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LINC01852 inhibits the tumorigenesis and chemoresistance in colorectal cancer by suppressing SRSF5-mediated alternative splicing of PKM.

Molecular Cancer 2024 January 25
BACKGROUND: Colorectal cancer (CRC) is a major cause of cancer-related deaths worldwide, and chemoresistance is a major obstacle in its treatment. Despite advances in therapy, the molecular mechanism underlying chemoresistance in CRC is not fully understood. Recent studies have implicated the key roles of long noncoding RNAs (lncRNAs) in the regulation of CRC chemoresistance.

METHODS: In this study, we investigated the role of the lncRNA LINC01852 in CRC chemoresistance. LINC01852 expression was evaluated in multiple CRC cohorts using quantitative reverse transcription PCR. We conducted in vitro and in vivo functional experiments using cell culture and mouse models. RNA pull-down, RNA immunoprecipitation, chromatin immunoprecipitation, and dual luciferase assays were used to investigate the molecular mechanism of LINC01852 in CRC.

RESULTS: Our findings revealed that a lncRNA with tumor-inhibiting properties, LINC01852, was downregulated in CRC and inhibited cell proliferation and chemoresistance both in vitro and in vivo. Further mechanistic investigations revealed that LINC01852 increases TRIM72-mediated ubiquitination and degradation of SRSF5, inhibiting SRSF5-mediated alternative splicing of PKM and thereby decreasing the production of PKM2. Overexpression of LINC01852 induces a metabolic switch from aerobic glycolysis to oxidative phosphorylation, which attenuates the chemoresistance of CRC cells by inhibiting PKM2-mediated glycolysis.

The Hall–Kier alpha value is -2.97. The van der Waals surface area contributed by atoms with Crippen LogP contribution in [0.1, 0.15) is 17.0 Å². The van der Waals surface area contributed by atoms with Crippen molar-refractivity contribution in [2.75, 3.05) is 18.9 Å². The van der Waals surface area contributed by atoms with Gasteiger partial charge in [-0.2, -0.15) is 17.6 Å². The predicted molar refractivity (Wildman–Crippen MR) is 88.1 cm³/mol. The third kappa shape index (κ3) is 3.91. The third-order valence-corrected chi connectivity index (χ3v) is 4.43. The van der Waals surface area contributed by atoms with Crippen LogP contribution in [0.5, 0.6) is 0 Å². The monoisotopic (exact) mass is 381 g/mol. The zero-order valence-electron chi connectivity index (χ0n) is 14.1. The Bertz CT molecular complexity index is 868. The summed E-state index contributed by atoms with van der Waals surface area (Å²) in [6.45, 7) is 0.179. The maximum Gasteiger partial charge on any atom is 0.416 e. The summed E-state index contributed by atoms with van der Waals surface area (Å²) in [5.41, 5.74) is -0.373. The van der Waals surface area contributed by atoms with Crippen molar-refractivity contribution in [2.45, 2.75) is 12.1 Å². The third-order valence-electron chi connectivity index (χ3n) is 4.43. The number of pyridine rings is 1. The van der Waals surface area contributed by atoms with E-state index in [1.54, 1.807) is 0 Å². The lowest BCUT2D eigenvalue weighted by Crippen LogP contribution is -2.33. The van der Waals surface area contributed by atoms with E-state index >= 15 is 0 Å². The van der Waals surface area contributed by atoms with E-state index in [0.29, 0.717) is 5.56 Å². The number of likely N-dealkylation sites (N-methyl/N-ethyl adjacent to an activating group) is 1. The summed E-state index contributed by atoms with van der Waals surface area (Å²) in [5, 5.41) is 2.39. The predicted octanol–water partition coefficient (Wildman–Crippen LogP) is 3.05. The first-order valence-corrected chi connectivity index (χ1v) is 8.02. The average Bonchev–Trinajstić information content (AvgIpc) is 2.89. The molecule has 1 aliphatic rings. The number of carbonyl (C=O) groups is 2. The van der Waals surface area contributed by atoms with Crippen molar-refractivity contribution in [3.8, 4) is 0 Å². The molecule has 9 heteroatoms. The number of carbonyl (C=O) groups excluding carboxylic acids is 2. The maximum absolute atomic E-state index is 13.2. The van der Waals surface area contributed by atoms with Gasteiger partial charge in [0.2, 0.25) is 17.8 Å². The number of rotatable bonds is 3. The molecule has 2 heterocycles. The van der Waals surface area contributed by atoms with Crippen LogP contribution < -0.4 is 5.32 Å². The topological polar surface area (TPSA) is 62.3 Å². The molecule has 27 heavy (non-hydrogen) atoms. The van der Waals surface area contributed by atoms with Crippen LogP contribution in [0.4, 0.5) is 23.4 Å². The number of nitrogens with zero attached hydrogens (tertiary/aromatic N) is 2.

CONCLUSIONS: Our results demonstrate that LINC01852 plays an important role in repressing CRC malignancy and chemoresistance by regulating SRSF5-mediated alternative splicing of PKM, and that targeting the LINC01852/TRIM72/SRSF5/PKM2 signaling axis may represent a potential therapeutic strategy for CRC.

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